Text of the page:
About one-fourth of all black men and women carry a genetic mutation that dramatically reduces their risk for coronary artery disease, new research reveals.
The mutation is found on a gene that has been linked to a higher risk for heart disease among other races, the investigators noted. But their study found that in black men and women who carry this single variation, the risk for arterial narrowing or clogging drops fivefold.
"What we think we have here is the first confirmed hereditary link to cardiovascular disease among African Americans, and it is a protective one," epidemiologist Diane Becker, a professor at the Johns Hopkins University School of Medicine and Hopkin's Bloomberg School of Public Health and the study's senior investigator, said in a Hopkins news release.
Blacks face a greater risk for heart disease than any other racial group, the study authors noted.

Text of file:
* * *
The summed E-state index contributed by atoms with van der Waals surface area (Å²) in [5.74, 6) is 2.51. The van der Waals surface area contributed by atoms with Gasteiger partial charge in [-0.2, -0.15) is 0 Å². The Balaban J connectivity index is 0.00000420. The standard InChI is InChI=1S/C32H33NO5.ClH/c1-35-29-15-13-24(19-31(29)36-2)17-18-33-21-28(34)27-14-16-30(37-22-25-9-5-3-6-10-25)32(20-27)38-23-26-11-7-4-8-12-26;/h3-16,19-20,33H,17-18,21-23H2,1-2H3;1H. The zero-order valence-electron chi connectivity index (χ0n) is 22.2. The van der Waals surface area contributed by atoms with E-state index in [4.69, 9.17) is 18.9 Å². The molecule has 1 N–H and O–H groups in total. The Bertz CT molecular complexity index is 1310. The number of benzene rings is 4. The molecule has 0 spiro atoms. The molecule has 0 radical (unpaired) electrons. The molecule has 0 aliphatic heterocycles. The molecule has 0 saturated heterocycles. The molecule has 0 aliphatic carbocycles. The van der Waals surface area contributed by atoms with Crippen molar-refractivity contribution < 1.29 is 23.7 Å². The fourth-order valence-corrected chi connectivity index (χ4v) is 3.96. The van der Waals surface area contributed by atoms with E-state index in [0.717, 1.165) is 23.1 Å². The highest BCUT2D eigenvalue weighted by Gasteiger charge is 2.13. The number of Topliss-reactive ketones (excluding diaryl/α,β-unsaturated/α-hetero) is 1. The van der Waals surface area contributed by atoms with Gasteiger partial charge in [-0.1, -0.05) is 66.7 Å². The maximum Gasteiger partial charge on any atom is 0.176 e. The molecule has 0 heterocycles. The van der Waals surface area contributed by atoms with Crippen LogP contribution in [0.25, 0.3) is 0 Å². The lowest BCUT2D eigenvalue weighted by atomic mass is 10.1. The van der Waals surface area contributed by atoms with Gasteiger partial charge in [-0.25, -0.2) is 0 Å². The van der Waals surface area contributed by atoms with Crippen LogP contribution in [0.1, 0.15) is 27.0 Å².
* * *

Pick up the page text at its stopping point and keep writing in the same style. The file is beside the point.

For their study, reported in the Jan. 27 online issue of the Journal of Human Genetics, the researchers analyzed the blood of 548 black men and women, 26 to 60 years old, who lived in Baltimore. None had heart disease when their blood was drawn. For confirmation, blood sampling and analysis was done on several hundred comparable residents of Atlanta and Durham, N.C.
In addition to the shield against coronary artery disease that was found for those with a single mutation, the study also determined that people who had inherited the same mutation from both their mother and their father -- thus carrying two copies -- had a tenfold drop in their risk for coronary artery disease. About 6 percent of blacks in the United States fall into that category, the researchers said.